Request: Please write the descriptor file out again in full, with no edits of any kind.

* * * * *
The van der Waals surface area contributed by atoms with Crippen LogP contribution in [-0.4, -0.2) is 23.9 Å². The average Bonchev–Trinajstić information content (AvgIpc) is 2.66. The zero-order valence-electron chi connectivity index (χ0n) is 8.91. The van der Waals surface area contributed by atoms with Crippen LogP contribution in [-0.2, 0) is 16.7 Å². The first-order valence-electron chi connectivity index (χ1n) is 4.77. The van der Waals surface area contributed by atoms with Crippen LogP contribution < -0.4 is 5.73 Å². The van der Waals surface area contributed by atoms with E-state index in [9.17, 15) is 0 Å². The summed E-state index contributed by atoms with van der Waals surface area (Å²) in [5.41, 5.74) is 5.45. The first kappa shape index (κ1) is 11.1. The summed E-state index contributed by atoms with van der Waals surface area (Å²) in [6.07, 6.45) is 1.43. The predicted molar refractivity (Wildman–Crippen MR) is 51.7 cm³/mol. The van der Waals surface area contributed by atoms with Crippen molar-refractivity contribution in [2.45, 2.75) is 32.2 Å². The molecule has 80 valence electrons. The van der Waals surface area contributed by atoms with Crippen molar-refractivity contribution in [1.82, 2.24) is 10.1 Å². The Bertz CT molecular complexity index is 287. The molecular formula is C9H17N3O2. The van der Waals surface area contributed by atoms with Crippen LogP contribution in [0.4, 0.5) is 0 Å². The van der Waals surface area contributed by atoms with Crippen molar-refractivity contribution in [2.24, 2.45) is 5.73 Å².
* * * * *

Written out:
The van der Waals surface area contributed by atoms with Crippen LogP contribution in [-0.4, -0.2) is 23.9 Å². The average Bonchev–Trinajstić information content (AvgIpc) is 2.66. The zero-order valence-electron chi connectivity index (χ0n) is 8.91. The van der Waals surface area contributed by atoms with Crippen LogP contribution in [-0.2, 0) is 16.7 Å². The first-order valence-electron chi connectivity index (χ1n) is 4.77. The van der Waals surface area contributed by atoms with Crippen LogP contribution < -0.4 is 5.73 Å². The van der Waals surface area contributed by atoms with E-state index in [9.17, 15) is 0 Å². The summed E-state index contributed by atoms with van der Waals surface area (Å²) in [5.41, 5.74) is 5.45. The first kappa shape index (κ1) is 11.1. The summed E-state index contributed by atoms with van der Waals surface area (Å²) in [6.07, 6.45) is 1.43. The predicted molar refractivity (Wildman–Crippen MR) is 51.7 cm³/mol. The van der Waals surface area contributed by atoms with Crippen molar-refractivity contribution in [2.45, 2.75) is 32.2 Å². The molecule has 80 valence electrons. The van der Waals surface area contributed by atoms with Crippen molar-refractivity contribution in [1.82, 2.24) is 10.1 Å². The Bertz CT molecular complexity index is 287. The molecular formula is C9H17N3O2. The van der Waals surface area contributed by atoms with Crippen LogP contribution in [0.4, 0.5) is 0 Å². The van der Waals surface area contributed by atoms with Crippen molar-refractivity contribution in [2.24, 2.45) is 5.73 Å².